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Mosaics of Time, The Latin Chronicle Traditions from the First Century BC to the Sixth Century AD: Volume I, A Historical Introduction to the Chronicle Genre from its Origins to the High Middle Ages
     

Mosaics of Time, The Latin Chronicle Traditions from the First Century BC to the Sixth Century AD: Volume I, A Historical Introduction to the Chronicle Genre from its Origins to the High Middle Ages

by R W Burgess, Michael Kulikowski
 
The multivolume series Mosaics of Time offers for the first time an in-depth analysis of the Roman Latin chronicle traditions from their beginnings in the first century BC to their end in the sixth century AD. For each chronicle it presents a comprehensive introduction, edition, translation, and historical and historiographical commentary. Chronicles seem to be

Overview

The multivolume series Mosaics of Time offers for the first time an in-depth analysis of the Roman Latin chronicle traditions from their beginnings in the first century BC to their end in the sixth century AD. For each chronicle it presents a comprehensive introduction, edition, translation, and historical and historiographical commentary. Chronicles seem to be everywhere in ancient and medieval history. Now for the first time, R. W. Burgess and Michael Kulikowski present a diachronic study of chronicles, annals, and consularia from the twenty-fifth century BC to the twelfth century AD, demonstrating the origins and interlinked traditions of the oldest and longest continuing genre of historical writing in the Western world. This introductory volume of Mosaics of Time provides both the detailed context for the study of the Latin chronicle traditions that occupies the remaining three volumes of this series as well as a general study of chronicles across three millennia from the ancient Egyptian Palermo Stone to the medieval European chronicle of Sigebert of Gembloux and beyond. The work is an essential companion to ancient and medieval history, historiography, and literary studies.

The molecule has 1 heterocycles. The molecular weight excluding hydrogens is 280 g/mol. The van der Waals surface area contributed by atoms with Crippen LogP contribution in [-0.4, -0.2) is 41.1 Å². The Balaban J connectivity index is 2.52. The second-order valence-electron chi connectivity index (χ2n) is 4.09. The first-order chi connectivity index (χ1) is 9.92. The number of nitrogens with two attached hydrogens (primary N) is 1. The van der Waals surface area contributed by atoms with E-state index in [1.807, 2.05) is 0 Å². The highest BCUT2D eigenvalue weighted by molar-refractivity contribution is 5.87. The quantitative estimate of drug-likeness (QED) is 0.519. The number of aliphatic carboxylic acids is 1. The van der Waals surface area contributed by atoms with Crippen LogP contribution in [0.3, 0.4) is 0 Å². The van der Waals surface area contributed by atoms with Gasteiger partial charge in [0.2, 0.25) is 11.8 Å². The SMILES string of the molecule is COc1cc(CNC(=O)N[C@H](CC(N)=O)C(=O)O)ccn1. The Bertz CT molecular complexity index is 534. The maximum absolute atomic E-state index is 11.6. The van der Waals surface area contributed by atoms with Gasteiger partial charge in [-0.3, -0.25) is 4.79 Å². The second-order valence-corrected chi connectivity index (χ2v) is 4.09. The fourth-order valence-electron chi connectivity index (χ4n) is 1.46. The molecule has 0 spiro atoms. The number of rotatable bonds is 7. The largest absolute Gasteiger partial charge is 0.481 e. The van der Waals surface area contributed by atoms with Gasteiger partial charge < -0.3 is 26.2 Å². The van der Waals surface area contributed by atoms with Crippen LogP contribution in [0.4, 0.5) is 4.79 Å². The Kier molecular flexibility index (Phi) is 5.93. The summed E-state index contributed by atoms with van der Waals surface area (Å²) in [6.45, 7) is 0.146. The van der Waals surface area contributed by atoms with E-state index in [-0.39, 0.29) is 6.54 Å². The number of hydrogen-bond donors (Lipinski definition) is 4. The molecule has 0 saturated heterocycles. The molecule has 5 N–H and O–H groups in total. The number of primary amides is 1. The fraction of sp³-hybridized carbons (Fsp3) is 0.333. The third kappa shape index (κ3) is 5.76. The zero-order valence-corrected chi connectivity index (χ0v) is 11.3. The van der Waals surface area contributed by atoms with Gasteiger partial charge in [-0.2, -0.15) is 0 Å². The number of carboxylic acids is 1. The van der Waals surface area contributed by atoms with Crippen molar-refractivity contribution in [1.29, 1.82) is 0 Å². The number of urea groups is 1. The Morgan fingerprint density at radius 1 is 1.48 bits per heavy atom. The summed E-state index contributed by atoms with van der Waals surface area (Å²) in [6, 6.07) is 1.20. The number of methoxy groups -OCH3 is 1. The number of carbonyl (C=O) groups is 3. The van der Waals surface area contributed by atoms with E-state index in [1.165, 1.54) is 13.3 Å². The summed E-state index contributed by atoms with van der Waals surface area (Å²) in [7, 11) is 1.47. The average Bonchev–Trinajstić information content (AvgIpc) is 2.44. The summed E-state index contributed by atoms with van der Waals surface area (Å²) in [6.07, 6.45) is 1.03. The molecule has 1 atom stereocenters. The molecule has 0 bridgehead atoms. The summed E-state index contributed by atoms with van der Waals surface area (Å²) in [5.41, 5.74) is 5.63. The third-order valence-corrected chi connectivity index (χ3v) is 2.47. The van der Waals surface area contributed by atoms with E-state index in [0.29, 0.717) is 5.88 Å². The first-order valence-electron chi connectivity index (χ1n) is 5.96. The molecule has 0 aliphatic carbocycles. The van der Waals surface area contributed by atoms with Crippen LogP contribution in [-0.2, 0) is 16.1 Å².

Editorial Reviews

From the Publisher
"...this book is essential reading for all premodern scholars who base their research on "historical" sources (chronicles, annals, breviaria, etc.) and especially medievalists, whose traditional nomenclature for these sources does not take into account the ancient origins of the genre. [...]This is one of those rare books that speaks across the disciplinary and institutional boundaries that separate ancient and medieval historians. Research libraries would be wise to invest in this important work of scholarship because its contribution is sure to endure." -- Scott G. Bruce, Bryn Mawr Classical Review, 2014.05.17 "This impressive volume, the first of a planned four-volume series on the Latin chronographic tradition, represents a robust challenge to the widely-held and largely unchallenged assumption that the medieval annals derived from notices embedded in the margins of Easter tables of the seventh and eighth centuries." -- William Adler, The Medieval Review

Product Details

ISBN-13:
9782503531403
Publisher:
Brepols Publishers
Publication date:
10/15/2012
Series:
Studies in the Early Middle Ages Series , #33
Pages:
460
Product dimensions:
6.50(w) x 9.00(h) x 1.20(d)

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